Liberia: Supreme Court Shuns Death Penalty
17 October 2013
Supreme Court Justices refused to address the question of death penalty sanction raised by visiting European Union officials during a frank and "open dialogue" designed to allow EU explore the possibilities of working with the Liberian judiciary.
The justices remarked that they took oath to defend and uphold the Constitution and laws of Liberia and can do nothing about the death sentence until the law is changed, which power to legislate is granted the Legislature rather than the Judiciary.
The European Union Delegation comprising ambassadors of various member states of the Union was paying a courtesy visit to Supreme Court of Liberia as part of its ongoing dialogue with key stakeholders of the Liberian Government. The delegation headed by Ambassador Attilio PACIFICI, said that the purpose of its visit to the Supreme Court was to have a frank and "open dialogue" with the Judiciary on a number of concerns, including the values of the EU, and to understand the challenges of the System in order to communicate with, and convey to their respective governments the needs of the Liberian Judiciary with the aim of informing their principals on how support can be channelled to enhance the capacity of the Judiciary to address current realities of the System.
Key amongst the concerns raised by the EU Delegation were judiciary and the fight against corruption; the Constitutional Review Process; and the Death Penalty sanction of the Liberian law.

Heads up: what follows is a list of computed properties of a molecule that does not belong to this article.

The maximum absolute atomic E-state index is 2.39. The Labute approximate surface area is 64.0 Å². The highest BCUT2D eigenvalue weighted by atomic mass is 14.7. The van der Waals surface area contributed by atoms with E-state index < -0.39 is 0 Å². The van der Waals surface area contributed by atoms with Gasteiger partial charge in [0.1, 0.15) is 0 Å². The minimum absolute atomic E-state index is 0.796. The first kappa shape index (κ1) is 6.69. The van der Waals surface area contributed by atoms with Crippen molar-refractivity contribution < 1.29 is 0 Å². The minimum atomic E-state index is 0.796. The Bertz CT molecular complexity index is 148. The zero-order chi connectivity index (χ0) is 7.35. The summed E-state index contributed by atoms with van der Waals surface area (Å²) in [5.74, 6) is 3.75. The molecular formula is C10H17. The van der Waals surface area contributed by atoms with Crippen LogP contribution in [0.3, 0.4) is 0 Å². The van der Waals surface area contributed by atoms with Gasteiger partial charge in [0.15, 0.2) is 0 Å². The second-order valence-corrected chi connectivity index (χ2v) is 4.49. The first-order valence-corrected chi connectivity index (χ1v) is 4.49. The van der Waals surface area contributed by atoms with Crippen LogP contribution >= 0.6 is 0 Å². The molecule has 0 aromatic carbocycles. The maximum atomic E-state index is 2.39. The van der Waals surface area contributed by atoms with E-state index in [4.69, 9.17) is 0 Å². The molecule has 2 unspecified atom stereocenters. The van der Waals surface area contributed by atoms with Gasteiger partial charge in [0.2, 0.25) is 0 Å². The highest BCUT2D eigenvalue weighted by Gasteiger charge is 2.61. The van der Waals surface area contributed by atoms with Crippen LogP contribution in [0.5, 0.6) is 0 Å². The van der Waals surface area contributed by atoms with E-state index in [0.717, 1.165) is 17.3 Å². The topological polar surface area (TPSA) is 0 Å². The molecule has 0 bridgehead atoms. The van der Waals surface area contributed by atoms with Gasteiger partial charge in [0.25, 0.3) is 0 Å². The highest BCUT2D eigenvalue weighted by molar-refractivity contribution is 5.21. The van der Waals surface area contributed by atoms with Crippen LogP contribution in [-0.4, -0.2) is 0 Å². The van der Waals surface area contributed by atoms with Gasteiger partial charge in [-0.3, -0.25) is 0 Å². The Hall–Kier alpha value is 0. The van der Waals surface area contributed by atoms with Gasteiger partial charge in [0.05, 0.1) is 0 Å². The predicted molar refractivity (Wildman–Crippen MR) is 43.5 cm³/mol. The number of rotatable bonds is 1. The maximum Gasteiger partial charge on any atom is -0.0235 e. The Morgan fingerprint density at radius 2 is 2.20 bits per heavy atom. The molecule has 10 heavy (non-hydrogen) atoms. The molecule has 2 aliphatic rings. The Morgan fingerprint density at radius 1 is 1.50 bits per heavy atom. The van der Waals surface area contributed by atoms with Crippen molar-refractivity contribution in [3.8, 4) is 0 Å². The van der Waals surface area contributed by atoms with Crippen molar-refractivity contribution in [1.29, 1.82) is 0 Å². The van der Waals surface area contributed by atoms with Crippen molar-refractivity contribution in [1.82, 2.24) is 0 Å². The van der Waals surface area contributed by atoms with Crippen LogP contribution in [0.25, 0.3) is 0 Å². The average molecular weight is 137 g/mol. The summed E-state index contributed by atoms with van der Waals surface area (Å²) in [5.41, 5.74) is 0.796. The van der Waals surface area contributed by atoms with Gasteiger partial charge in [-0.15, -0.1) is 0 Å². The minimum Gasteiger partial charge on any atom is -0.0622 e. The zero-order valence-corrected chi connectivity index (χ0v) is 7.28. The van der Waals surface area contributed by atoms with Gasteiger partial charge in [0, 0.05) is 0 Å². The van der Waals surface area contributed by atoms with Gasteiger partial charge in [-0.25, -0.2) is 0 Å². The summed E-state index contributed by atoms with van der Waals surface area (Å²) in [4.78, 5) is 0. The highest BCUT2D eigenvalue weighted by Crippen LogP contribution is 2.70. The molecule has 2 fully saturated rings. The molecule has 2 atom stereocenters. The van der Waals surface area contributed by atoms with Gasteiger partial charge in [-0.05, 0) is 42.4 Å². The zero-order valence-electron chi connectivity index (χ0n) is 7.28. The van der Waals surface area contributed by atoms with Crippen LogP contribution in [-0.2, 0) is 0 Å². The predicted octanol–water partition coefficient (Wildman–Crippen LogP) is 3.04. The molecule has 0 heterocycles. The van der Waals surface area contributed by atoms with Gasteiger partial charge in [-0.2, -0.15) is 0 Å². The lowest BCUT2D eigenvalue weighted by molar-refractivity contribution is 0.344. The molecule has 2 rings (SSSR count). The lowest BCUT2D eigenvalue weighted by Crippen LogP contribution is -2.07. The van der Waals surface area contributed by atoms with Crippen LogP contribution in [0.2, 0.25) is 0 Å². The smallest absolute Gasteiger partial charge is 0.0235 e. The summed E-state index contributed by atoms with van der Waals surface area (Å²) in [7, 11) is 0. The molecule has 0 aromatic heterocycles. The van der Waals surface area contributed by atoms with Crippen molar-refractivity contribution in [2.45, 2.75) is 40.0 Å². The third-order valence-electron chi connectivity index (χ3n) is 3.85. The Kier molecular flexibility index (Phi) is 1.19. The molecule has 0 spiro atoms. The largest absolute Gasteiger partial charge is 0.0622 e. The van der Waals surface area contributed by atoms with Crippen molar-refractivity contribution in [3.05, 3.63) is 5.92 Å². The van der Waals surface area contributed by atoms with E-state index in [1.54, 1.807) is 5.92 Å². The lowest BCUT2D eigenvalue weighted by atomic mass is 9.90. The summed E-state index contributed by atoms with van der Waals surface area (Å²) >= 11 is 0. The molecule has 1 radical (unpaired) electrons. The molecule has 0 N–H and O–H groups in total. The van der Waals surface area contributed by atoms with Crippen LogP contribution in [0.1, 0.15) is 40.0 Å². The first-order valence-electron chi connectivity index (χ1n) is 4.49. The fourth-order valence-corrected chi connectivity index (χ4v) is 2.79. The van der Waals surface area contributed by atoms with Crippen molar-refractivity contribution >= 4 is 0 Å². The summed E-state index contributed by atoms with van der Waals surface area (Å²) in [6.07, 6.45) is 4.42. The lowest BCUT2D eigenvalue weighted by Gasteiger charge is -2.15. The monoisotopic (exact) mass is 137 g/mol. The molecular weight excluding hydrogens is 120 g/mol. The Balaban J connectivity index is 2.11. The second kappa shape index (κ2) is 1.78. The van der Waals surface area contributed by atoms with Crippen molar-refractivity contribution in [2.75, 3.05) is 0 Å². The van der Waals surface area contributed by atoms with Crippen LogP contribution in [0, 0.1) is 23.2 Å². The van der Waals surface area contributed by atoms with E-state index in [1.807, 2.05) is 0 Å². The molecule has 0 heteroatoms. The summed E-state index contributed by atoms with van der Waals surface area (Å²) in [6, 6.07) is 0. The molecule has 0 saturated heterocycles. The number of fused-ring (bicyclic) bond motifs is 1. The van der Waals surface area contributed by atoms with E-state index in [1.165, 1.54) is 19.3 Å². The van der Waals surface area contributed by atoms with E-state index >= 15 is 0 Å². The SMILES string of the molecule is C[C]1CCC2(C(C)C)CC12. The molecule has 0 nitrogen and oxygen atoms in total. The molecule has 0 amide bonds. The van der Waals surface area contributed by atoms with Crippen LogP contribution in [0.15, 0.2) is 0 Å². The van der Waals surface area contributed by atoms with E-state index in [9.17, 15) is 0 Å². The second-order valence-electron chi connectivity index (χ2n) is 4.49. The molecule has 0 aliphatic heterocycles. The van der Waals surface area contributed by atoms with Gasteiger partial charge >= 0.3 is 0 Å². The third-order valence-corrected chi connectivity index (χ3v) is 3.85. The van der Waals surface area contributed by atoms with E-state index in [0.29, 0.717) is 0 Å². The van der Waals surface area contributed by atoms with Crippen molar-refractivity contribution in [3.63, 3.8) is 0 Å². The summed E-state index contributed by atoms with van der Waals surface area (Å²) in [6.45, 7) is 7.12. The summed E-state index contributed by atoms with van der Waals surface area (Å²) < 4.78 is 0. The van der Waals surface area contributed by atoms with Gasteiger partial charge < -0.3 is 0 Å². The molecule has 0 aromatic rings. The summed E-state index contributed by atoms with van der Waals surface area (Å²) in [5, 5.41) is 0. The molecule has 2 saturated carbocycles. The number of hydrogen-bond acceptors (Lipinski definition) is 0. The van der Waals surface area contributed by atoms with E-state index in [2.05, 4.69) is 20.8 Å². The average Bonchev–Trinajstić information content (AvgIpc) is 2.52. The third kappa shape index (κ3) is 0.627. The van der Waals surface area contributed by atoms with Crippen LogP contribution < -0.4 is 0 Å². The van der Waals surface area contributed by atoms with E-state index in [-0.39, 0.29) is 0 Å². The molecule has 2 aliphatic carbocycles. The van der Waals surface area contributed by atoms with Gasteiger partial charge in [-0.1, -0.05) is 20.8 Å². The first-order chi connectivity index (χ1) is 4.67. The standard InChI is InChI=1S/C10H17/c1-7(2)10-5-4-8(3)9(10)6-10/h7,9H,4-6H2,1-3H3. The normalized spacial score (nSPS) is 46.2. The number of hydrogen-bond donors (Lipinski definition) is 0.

A statement from the Supreme Court said at the onset of the deliberations, Chief Justice Francis S. Korkpor, Sr. welcomed the members of the delegation on behalf of the Supreme Court of Liberia and expressed gratitude to them for the familiarization meeting. The Chief Justice and Associate Justices said that they were gravely concerned about corruption allegations, and were taking steps to minimize the plague where ever identified in the system, listing the recent suspension of three judges and a lawyer, and the disbarment of a counsellor-at-law, whose actions were found wanting, after investigation. The justices, however, expressed regrets that those making constant allegations of corruption were "unwilling to come forward to help identify where the acts are being practiced, and by which officers of the court." They also said that "untrained and incompetent staff brought into the System during the various factional governments of the years of crisis also contributes to the excesses that may be found in the Judiciary." According to the justice, while it was not feasible to get rid of all current staff of the Judiciary with unsatisfactory training from the Judiciary in the immediate, appropriate measures, including the policies to recruit law school graduates to serve as stipendiary magistrates; Judicial Institute graduates to serve as associate magistrates; high school graduates who pass the Civil Service Evaluation Test to serve as clerks and bailiffs, are being taken to address the issue of untrained personnel. Regarding the trial of individuals in other branches accused of corruption by the Liberian Anti-Corruption Commission and Ministry of Justice, the justices noted that these trials may be challenged by rules governing evidence; explaining further that sometimes the way evidence are collected, retained and presented makes it difficult to achieve judicial conviction. The five-member Bench then went on to say that sometimes the situation "is beyond the judge and may be due to the jury and the statute controlling criminal trials.